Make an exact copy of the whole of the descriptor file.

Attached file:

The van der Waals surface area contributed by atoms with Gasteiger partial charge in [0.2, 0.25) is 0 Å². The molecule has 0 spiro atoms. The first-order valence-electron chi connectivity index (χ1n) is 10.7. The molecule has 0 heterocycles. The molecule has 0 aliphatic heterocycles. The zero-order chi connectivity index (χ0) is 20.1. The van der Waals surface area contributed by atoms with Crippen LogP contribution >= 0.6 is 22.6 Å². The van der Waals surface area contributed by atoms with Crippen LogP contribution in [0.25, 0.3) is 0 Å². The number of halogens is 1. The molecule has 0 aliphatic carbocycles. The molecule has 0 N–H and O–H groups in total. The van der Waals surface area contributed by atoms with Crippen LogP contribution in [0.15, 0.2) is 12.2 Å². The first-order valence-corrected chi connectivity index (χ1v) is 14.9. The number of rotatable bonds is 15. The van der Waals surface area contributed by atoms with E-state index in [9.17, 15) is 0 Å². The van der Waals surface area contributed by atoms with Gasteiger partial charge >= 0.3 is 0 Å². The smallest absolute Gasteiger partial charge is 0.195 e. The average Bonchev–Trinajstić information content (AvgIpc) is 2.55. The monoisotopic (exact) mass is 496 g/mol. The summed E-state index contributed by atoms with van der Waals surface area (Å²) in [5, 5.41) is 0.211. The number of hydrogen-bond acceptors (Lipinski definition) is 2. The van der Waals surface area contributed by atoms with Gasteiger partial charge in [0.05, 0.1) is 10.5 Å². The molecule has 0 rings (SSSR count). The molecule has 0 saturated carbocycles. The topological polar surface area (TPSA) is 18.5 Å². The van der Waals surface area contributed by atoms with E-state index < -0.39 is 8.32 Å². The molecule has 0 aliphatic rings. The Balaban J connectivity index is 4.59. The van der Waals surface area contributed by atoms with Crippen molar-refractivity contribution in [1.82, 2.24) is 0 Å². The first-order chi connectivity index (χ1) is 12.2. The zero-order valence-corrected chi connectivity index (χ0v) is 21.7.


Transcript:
The van der Waals surface area contributed by atoms with Gasteiger partial charge in [0.2, 0.25) is 0 Å². The molecule has 0 spiro atoms. The first-order valence-electron chi connectivity index (χ1n) is 10.7. The molecule has 0 heterocycles. The molecule has 0 aliphatic heterocycles. The zero-order chi connectivity index (χ0) is 20.1. The van der Waals surface area contributed by atoms with Crippen LogP contribution >= 0.6 is 22.6 Å². The van der Waals surface area contributed by atoms with Crippen LogP contribution in [0.25, 0.3) is 0 Å². The number of halogens is 1. The molecule has 0 aliphatic carbocycles. The molecule has 0 N–H and O–H groups in total. The van der Waals surface area contributed by atoms with Crippen LogP contribution in [0.15, 0.2) is 12.2 Å². The first-order valence-corrected chi connectivity index (χ1v) is 14.9. The number of rotatable bonds is 15. The van der Waals surface area contributed by atoms with E-state index in [9.17, 15) is 0 Å². The van der Waals surface area contributed by atoms with Gasteiger partial charge >= 0.3 is 0 Å². The smallest absolute Gasteiger partial charge is 0.195 e. The average Bonchev–Trinajstić information content (AvgIpc) is 2.55. The monoisotopic (exact) mass is 496 g/mol. The summed E-state index contributed by atoms with van der Waals surface area (Å²) in [5, 5.41) is 0.211. The number of hydrogen-bond acceptors (Lipinski definition) is 2. The van der Waals surface area contributed by atoms with Gasteiger partial charge in [0.05, 0.1) is 10.5 Å². The molecule has 0 rings (SSSR count). The molecule has 0 saturated carbocycles. The topological polar surface area (TPSA) is 18.5 Å². The van der Waals surface area contributed by atoms with E-state index < -0.39 is 8.32 Å². The molecule has 0 aliphatic rings. The Balaban J connectivity index is 4.59. The van der Waals surface area contributed by atoms with Crippen molar-refractivity contribution in [1.82, 2.24) is 0 Å². The first-order chi connectivity index (χ1) is 12.2. The zero-order valence-corrected chi connectivity index (χ0v) is 21.7.